1.210.sup.-3 <|Δx|/f.sub.W <1.210.sup.-2,                                     (5)

where

Δx=A.sub.2 y.sub.0.sup.2 +A.sub.4 y.sub.0.sup.4 +A.sub.6 y.sub.0.sup.6 +A.sub.8 y.sub.0.sup.8 +A.sub.10 y.sub.0.sup.10(P= 1)

y0 =(1/4)fT /FNOT,

fW =the focal length of the total system at the wide angle end,

fT =the focal length of the total system at the telephoto end, and

FNOT =the F-number at the telephoto end.

Condition (5) defines the quantity of a deviation from the ashperical surface. Exceeding and falling short of the upper and lower limits are unpreferred, because the aspherical quantity is too large, resulting in overcorrection of negative spherical aberration in the former case and negative spherical, distortion and other aberrations at the telephoto end in particular are undercorrected in the latter case.

Here note that the aspherical surface used for the zoom lens system of this invention is expressed by

x=(y2 /r)/[1+{1-P(y2 /r2)}1/2 ]+A2 y2 +A4 y4 +A6 y6 +A8 y8 +A10 y10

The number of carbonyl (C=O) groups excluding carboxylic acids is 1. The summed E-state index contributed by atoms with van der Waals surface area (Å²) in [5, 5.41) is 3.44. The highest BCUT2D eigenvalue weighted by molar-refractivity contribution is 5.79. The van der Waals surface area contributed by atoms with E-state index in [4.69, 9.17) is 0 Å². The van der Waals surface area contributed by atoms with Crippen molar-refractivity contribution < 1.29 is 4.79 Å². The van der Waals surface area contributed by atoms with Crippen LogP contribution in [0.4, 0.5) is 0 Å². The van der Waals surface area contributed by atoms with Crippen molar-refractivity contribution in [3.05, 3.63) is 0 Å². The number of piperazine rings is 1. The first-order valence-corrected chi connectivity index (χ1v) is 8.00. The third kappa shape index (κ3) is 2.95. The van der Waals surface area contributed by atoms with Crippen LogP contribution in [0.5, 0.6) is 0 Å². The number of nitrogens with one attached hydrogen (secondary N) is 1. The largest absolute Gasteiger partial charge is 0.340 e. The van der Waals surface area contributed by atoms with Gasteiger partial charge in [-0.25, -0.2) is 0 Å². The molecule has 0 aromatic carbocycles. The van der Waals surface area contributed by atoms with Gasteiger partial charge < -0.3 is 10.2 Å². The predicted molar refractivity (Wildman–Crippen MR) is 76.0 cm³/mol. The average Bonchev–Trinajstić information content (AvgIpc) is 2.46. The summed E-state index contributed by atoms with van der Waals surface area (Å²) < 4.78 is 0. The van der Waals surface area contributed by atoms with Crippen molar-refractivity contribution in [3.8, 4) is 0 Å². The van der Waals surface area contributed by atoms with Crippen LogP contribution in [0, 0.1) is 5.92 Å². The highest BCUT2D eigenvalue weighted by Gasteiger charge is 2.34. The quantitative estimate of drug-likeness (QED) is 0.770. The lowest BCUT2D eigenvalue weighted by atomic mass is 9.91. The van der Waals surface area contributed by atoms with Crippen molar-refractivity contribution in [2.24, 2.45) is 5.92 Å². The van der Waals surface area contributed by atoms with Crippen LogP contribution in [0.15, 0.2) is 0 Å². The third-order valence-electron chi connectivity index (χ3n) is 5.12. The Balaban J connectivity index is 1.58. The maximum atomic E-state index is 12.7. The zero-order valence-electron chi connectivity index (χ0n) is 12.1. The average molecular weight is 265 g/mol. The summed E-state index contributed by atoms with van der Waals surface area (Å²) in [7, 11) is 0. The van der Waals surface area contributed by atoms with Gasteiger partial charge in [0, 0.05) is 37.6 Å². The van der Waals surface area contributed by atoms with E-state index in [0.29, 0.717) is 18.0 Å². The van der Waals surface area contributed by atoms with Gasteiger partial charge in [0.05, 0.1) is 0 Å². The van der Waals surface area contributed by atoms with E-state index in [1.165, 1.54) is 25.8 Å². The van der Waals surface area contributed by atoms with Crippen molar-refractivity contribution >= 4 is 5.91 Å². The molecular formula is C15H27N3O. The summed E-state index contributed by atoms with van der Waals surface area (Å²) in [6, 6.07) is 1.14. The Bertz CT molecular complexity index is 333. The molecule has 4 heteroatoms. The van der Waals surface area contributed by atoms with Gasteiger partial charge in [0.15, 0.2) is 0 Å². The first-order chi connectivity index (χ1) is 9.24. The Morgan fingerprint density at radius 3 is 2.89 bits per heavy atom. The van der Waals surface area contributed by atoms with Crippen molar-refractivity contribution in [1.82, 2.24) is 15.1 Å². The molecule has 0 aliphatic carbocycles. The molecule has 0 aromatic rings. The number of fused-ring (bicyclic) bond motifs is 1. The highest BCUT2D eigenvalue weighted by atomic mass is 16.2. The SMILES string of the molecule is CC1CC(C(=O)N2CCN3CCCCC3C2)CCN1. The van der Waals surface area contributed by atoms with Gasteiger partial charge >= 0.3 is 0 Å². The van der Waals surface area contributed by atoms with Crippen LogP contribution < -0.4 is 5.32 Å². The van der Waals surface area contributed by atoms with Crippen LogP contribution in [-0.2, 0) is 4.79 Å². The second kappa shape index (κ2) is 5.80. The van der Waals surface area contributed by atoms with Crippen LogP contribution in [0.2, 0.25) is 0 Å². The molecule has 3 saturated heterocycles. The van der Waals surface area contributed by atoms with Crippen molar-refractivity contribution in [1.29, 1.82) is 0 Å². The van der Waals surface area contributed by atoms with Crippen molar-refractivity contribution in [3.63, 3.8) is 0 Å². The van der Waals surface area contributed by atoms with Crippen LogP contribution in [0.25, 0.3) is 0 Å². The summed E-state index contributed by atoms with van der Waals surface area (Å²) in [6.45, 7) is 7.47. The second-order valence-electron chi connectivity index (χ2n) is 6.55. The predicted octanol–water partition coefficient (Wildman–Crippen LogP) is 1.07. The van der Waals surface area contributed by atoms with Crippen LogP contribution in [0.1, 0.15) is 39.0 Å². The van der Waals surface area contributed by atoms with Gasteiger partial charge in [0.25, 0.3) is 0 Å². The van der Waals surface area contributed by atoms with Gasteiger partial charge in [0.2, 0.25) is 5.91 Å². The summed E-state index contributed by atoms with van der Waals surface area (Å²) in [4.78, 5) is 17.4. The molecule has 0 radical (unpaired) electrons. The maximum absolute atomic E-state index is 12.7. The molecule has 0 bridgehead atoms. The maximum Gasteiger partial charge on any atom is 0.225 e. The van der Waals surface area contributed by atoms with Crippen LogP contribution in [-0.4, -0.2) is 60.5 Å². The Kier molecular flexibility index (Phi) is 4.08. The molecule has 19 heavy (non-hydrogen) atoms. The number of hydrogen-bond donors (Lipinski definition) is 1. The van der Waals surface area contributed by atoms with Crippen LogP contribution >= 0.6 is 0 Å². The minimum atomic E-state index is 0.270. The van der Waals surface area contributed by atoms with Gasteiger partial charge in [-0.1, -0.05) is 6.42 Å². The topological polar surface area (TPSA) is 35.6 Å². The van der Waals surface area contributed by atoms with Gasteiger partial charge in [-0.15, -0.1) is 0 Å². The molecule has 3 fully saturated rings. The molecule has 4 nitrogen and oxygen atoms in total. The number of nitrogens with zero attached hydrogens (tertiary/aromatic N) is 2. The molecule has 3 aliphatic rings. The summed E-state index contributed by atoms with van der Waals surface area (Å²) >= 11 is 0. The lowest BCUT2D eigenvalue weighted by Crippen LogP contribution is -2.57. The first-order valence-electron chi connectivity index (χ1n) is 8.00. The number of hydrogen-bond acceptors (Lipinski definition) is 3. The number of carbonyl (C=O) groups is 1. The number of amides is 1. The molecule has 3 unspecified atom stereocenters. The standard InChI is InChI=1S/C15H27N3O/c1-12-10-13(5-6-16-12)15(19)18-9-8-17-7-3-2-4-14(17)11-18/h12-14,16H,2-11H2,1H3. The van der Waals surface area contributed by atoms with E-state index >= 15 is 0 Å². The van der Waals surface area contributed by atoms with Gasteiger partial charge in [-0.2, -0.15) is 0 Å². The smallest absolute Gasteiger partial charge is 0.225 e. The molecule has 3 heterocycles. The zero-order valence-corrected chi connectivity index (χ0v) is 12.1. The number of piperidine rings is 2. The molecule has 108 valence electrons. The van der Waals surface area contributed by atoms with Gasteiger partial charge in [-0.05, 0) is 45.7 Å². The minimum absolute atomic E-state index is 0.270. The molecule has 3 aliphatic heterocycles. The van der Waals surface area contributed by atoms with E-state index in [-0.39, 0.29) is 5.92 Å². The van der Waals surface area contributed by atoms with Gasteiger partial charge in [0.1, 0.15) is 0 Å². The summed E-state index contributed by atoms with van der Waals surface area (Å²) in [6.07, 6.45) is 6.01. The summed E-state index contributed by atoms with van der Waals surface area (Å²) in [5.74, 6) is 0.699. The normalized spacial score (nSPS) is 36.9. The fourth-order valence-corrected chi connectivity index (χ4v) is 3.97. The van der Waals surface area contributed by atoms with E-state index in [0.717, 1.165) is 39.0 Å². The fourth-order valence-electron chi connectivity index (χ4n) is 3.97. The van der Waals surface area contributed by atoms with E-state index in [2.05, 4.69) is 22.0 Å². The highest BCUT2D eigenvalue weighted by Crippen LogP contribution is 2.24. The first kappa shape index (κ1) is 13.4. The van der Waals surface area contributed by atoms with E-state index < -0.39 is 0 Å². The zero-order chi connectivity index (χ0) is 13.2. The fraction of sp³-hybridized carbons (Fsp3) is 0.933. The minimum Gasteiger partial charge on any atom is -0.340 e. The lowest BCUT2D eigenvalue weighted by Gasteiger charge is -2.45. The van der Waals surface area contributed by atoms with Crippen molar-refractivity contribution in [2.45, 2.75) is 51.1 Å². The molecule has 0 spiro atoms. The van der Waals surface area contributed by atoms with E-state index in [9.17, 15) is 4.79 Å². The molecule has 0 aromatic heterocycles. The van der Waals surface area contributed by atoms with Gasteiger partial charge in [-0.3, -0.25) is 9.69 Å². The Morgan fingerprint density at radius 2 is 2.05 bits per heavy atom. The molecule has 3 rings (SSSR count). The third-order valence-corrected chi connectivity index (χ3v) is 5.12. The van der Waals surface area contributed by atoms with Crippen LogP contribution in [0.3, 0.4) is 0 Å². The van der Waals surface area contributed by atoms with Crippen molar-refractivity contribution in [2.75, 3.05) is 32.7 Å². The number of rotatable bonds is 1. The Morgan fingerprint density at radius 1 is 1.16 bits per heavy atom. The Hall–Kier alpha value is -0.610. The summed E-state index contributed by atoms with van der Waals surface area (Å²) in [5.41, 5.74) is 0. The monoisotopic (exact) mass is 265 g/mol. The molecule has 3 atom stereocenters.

In the above formula with x as the optical axis direction and y as the direction normal thereto, r represents the radius of curvature on the optical axis, A2, A4, A6, A8, A10, . . . stand for the aspherical coefficients, and P indicates the conical coefficient.

Still other objects and advantages of the invention will in part be obvious and will in part be apparent from the specification.

The invention accordingly comprises the features of construction, combinations of elements, and arrangement of parts which will be excemplified in the construction hereinafter set forth, and the scope of the invention will be indicated in the claims.

BRIEF DESCRIPTION OF THE DRAWINGS

FIGS. 1(a)-1(c) represent in section the lenses according to Example 1 at the wide angle end (a), standard setting (b) and telephoto end (c),

FIGS. 2(a)-2(c) are aberration diagrams showing the spherical, astigmatism, distortion, chromatic aberration of magnification and coma of Example 1 at the wide angle end (a), standard setting (b) and telephoto end (c), and

FIGS. 3(a)-3(c) are diagrams similar to those shown in FIG. 2.

DESCRIPTION OF THE PREFERRED EMBODIMENTS

In the ensuing description, this invention will be explained specifically with reference to the zoom lens systems of Examples 1 and 2, whose lens data will be described later. FIGS. 1(a)-1(c) represent in section the lenses used in Ex. 1 at the wide angle end (a), standard setting (b) and telephoto end (c). Note, however, that the lenses of Ex. 2 are not shown, because they are substantially similar to those of Ex. 1.